Sarah Ladipo Manyika

Sarah Ladipo Manyika is a Nigerian novelist who also writes short stories and essays that have been transl translated into several languages. She is a cultural critic and award-winning author of the bestseller In Dependence (2009) and multiple shortlisted Like A Mule Bringing Ice Cream To The Sun (2016).

Sarah was born and raised in Nigeria. She has also lived in Kenya, France, and England. Her father is Nigerian, and her mother is British. Sarah inherited her maiden name (Ladipo) from her father, who was born in Ibadan (South West Nigeria) in the late 1930s. Sarah's father met and married her mother in the UK in the late 1960s. She spent much of her childhood in Lagos and Jos in Plateau State.

As a teenager, Sarah lived for two years in Nairobi, Kenya, before her family moved to the UK. She studied at the Universities of Birmingham (UK), Bordeaux (France), and Berkeley (California).

She was married in Harare, Zimbabwe, in 1994 and now divides her time between San Francisco (where she teaches literature at San Francisco State University), London, and Harare.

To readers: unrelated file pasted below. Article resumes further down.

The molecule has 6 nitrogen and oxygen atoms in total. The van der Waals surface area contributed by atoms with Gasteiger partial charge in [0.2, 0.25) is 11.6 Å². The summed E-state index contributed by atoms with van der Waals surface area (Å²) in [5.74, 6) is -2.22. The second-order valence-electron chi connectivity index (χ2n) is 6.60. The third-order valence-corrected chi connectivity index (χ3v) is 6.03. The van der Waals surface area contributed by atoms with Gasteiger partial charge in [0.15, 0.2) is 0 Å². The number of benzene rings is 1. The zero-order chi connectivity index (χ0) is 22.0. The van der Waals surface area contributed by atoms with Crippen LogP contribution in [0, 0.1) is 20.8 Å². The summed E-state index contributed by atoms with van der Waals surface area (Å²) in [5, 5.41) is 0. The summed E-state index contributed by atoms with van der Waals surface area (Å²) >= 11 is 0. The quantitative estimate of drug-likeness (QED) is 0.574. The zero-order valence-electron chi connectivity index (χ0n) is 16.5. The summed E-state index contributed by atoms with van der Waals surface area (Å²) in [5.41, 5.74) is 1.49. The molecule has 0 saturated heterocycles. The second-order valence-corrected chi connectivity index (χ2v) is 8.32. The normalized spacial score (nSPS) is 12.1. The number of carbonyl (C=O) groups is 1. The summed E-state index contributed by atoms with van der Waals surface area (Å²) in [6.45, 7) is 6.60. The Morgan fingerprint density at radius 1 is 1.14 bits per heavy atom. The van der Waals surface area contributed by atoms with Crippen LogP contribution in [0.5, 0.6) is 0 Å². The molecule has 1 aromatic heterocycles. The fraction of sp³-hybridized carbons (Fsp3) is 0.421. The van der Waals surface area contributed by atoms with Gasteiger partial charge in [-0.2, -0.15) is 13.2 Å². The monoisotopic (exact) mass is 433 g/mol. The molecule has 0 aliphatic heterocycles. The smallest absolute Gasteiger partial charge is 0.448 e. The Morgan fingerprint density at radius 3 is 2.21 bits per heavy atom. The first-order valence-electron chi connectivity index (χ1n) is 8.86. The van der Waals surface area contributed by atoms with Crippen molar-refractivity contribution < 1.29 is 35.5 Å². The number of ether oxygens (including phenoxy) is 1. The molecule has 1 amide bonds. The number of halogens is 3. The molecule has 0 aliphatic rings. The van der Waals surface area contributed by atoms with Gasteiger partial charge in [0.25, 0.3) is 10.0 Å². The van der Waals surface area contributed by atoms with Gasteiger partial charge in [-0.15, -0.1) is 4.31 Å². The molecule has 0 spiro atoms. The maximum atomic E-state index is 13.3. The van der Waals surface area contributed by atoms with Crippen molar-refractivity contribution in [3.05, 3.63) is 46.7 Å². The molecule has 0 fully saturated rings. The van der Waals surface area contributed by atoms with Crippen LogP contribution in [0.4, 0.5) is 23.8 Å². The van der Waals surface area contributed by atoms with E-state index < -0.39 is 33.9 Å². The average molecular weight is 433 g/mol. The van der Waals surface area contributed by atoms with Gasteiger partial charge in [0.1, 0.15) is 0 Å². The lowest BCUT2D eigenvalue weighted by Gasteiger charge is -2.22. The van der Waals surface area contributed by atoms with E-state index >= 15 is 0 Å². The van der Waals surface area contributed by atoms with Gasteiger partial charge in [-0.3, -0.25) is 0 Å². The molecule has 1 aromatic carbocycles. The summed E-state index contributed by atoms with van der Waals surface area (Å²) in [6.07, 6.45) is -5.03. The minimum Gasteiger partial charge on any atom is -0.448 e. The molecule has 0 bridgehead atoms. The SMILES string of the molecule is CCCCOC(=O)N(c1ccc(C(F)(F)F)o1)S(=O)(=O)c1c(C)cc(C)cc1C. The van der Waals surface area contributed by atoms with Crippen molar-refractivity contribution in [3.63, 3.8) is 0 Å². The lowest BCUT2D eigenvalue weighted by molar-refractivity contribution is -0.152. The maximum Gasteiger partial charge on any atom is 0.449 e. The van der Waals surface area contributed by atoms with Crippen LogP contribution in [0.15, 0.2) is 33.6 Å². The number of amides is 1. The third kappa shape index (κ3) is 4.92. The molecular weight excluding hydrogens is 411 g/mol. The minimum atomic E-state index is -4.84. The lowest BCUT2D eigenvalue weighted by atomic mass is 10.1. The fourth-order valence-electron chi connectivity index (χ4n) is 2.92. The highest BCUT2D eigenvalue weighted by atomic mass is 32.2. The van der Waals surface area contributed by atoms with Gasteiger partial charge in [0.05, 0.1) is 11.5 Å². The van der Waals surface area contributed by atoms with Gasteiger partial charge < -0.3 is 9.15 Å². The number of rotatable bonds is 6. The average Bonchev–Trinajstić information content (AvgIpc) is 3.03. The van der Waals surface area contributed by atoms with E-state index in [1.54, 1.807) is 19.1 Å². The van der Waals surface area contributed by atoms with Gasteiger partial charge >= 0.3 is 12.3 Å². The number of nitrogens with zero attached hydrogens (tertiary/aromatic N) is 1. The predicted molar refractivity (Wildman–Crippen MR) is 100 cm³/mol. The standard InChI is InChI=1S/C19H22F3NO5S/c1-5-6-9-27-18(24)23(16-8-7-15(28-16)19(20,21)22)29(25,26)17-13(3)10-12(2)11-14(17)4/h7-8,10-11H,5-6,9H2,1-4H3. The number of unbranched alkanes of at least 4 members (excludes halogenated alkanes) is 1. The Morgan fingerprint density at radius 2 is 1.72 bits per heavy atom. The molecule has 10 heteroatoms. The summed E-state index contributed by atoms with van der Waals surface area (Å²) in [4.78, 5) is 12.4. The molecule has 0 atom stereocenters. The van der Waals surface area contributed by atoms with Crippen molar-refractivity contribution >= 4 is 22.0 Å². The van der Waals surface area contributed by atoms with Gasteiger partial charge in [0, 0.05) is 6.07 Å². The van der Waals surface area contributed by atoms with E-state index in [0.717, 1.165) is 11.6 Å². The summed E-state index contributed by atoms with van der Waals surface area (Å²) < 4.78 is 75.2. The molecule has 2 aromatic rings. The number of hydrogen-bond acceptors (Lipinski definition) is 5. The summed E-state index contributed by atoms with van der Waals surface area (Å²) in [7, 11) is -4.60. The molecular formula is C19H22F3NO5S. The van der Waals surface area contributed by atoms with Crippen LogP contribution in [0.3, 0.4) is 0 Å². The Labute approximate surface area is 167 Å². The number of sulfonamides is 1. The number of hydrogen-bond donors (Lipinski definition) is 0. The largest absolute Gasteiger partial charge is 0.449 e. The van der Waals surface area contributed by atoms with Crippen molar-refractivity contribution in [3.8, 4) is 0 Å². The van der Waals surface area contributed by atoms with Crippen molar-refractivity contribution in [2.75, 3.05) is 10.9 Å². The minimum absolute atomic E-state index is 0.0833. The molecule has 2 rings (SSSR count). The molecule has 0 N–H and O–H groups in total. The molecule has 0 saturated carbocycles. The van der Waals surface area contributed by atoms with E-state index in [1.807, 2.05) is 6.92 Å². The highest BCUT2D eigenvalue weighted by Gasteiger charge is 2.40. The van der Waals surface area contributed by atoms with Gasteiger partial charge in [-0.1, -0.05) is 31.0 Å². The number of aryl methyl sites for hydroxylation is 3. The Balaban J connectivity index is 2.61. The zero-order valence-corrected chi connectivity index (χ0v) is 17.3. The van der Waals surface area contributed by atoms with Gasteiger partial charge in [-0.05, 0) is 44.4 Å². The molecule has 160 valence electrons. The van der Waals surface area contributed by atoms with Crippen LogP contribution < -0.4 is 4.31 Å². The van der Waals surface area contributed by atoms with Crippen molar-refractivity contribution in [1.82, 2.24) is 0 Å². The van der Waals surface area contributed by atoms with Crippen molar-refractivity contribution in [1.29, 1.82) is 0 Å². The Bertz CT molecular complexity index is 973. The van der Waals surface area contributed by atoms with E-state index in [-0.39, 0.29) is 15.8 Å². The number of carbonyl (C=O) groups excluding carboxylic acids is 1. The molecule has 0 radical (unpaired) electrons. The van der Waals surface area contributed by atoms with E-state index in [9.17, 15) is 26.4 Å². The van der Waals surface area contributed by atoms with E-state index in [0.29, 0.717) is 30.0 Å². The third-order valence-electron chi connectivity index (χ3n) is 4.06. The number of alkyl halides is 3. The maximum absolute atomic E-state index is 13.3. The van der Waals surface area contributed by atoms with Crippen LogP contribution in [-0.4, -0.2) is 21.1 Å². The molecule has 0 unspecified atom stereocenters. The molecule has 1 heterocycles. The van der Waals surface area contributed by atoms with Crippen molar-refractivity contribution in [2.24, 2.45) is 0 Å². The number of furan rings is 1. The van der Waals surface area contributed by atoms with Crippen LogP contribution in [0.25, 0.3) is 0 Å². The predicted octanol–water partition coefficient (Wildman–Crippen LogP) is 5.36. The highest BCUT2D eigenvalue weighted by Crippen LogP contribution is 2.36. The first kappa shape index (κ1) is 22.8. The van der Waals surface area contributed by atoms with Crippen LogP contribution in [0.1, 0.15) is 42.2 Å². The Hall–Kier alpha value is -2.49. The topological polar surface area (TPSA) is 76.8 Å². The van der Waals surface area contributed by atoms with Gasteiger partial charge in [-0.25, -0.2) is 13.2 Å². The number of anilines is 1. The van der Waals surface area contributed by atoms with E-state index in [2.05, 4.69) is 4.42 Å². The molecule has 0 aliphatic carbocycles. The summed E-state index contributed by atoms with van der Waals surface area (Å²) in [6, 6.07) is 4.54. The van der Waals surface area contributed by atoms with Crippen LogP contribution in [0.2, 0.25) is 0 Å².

Sarah's first novel, In Dependence, was published by Legend Press in 2008. Her short story Mr. Wonder appeared in the 2008 collection Women Writing Zimbabwe.

Sarah's novel, In Dependence, was chosen by the UK's largest bookstore chain as its featured book for Black History Month.

Her second novel, Like A Mule Bringing Ice Cream to the Sun, was shortlisted in 2016 for the Goldsmiths Prize (alongside books by Rachel Cusk, Deborah Levy, Eimear McBride, Mike McCormack, and Anakana Schofield).

Sarah Ladipo Manyika has contributed to Granta, The Guardian, the Washington Post, and Transfuge, among others.

In 2022 Manyika was named one of the 100 Most Influential Africans by New African magazine.

Photo credit:
years of life: 7 March 1968 present


Maria Fernanda Ramirez Hernandezhas quoted10 months ago
o serve younger British men who knew so little yet felt naturally entitled to power.
Maria Fernanda Ramirez Hernandezhas quoted10 months ago
Uncle Kayode was a big man in Lagos, recently returned from abroad as a senior army officer. Maids cooked for him, and large fans hung from the ceilings, whirling at high speed to keep the house cool. Tayo had never seen anything like it before.
Maria Fernanda Ramirez Hernandezhas quoted10 months ago
The tutors look more distinguished, but many are surprisingly ignorant about Africa.


rihabs418shared an impression3 months ago
👍Worth reading

The best book I've read. Read it 2018. Bo matter how many times I read it, it still hits

  • Sarah Ladipo Manyika
    In Dependence
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